I think that being comfortable with someone means that you don't have to think about the other person, you can just be. It's kinda ironic that all the effort you spend to get to know someone is so that you can get to a point where you are comfortable enough to ignore each other completely.
I remember when Brian and I first started dating, we would spend hours just talking on the phone about growing up, our first crushes, where my right hand was at that minute. We had long conversations on what movies we've seen and what books we've read. I remember once Brian told me he loved Faulkner's As I Lay Dying. I excitedly said that I loved it too. Then after I hung up, I ran out to buy the book so I can finish reading it by our next date.
All my dad's friends would probably say what a great father he is. I remember many times when we visited relatives or friends of his with small children, how playful he was with them. He would chase them around, tickle them, make goofy faces or noises. The children's laughs would fill the air, their parents beaming. I do not remember him doing this with us at all. I do not remember one single instance of him tickling me.
Opposing counsel would probably stand up in court and point out that my father did not finish college, married my mother at age 22 and had three children within two years. Counsel would approach the jury and tell of the long, hard hours my father spent driving a taxi cab so that he can bring home enough money to pay the rent on the tiny two rooms we lived in and feed three squalling babies.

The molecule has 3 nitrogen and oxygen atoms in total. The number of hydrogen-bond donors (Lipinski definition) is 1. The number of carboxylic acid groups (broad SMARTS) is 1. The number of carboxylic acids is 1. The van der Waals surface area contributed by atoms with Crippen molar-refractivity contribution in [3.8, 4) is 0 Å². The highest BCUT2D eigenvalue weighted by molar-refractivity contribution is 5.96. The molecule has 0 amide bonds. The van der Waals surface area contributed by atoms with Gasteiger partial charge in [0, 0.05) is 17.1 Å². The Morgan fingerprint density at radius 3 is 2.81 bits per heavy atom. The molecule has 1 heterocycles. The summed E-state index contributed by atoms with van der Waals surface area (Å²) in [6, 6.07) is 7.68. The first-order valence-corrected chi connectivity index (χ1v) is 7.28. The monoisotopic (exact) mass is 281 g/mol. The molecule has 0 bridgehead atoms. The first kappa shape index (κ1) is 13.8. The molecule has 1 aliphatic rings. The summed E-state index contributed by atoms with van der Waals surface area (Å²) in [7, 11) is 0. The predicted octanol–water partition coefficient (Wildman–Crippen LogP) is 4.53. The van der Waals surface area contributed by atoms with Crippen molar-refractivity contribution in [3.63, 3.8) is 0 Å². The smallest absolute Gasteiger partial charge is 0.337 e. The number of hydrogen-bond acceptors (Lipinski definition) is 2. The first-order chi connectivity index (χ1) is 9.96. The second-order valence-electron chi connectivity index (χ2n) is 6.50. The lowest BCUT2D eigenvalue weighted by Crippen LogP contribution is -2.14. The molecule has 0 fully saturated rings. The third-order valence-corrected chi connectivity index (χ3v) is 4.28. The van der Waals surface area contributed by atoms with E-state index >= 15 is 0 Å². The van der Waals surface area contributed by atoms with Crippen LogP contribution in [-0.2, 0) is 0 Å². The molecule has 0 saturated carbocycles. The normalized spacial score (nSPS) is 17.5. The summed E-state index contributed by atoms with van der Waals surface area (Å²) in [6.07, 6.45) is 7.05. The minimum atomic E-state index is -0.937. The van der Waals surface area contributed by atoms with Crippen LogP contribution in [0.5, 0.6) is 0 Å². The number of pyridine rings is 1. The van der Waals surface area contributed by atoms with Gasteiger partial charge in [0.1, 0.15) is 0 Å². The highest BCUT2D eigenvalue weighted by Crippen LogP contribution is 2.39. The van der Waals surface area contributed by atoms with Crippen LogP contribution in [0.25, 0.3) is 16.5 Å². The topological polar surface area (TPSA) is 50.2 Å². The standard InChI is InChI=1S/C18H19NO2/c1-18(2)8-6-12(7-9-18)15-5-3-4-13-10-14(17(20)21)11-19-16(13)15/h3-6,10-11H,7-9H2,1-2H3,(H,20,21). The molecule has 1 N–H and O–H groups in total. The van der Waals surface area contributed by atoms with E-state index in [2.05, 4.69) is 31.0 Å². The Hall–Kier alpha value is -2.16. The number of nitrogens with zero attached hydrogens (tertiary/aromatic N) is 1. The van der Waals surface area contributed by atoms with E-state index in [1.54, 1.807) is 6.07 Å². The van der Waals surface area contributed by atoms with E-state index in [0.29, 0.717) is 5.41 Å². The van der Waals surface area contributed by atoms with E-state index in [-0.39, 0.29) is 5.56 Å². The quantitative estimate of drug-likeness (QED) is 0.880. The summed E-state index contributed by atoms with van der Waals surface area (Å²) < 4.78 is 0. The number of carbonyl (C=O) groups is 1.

Later, after a fourth child--a little girl, my sister--he had scraped up enough money to start his own business. His own father and brother, already prosperous and wealthy, were miserly with their help.
My mother told us of the time when my uncle, my father's brother, broke into my father’s office and took back the calculator he lent my father. Calculators were expensive back then. My father had borrowed it from my uncle because he could not afford it himself and needed it support his business. My mother then sat all of us down and told us a brother should always take care of a brother.
(I heard those words mother, and took them to heart; my brothers are my lifeline)
Years later, when my father had built up his business, I was already a sullen teen. He had missed the playful years of our childhood. We had moved to a bigger house, the four children installed in our own spacious bedrooms--but we had locked the doors tightly against him.
It was nothing he did, or maybe the nothing he did, that we teens rebelled against, I don't know. I don't the 'why' of things I did then, and they are unknowable now. Those were just years of roiling emotions only becalming twenty years later. I don't know if I had been tickled but once in those early childhood years whether things would have been different.
When I called him yesterday to wish him a 'happy new year,' you'd have thought that by his surprise that he forgot that he had two other sons who are living in Chicago. It was like he didn't expect that his son would call him up just for a quick hello.
Moving away from home has given me the opportunity to reconsider our strained relationship. The distance between us, these miles numbering in thousands, has helped me come to terms with my feelings, my past.
And much as I hate the Hallmark holidays--the commercialization of sentiment and the wholesale cultivation of guilt--I am glad that I can use it as an excuse to give my father a call, even if it is only to attempt to communicate my respect and love through the grunts, the hem and haws that is our only language now.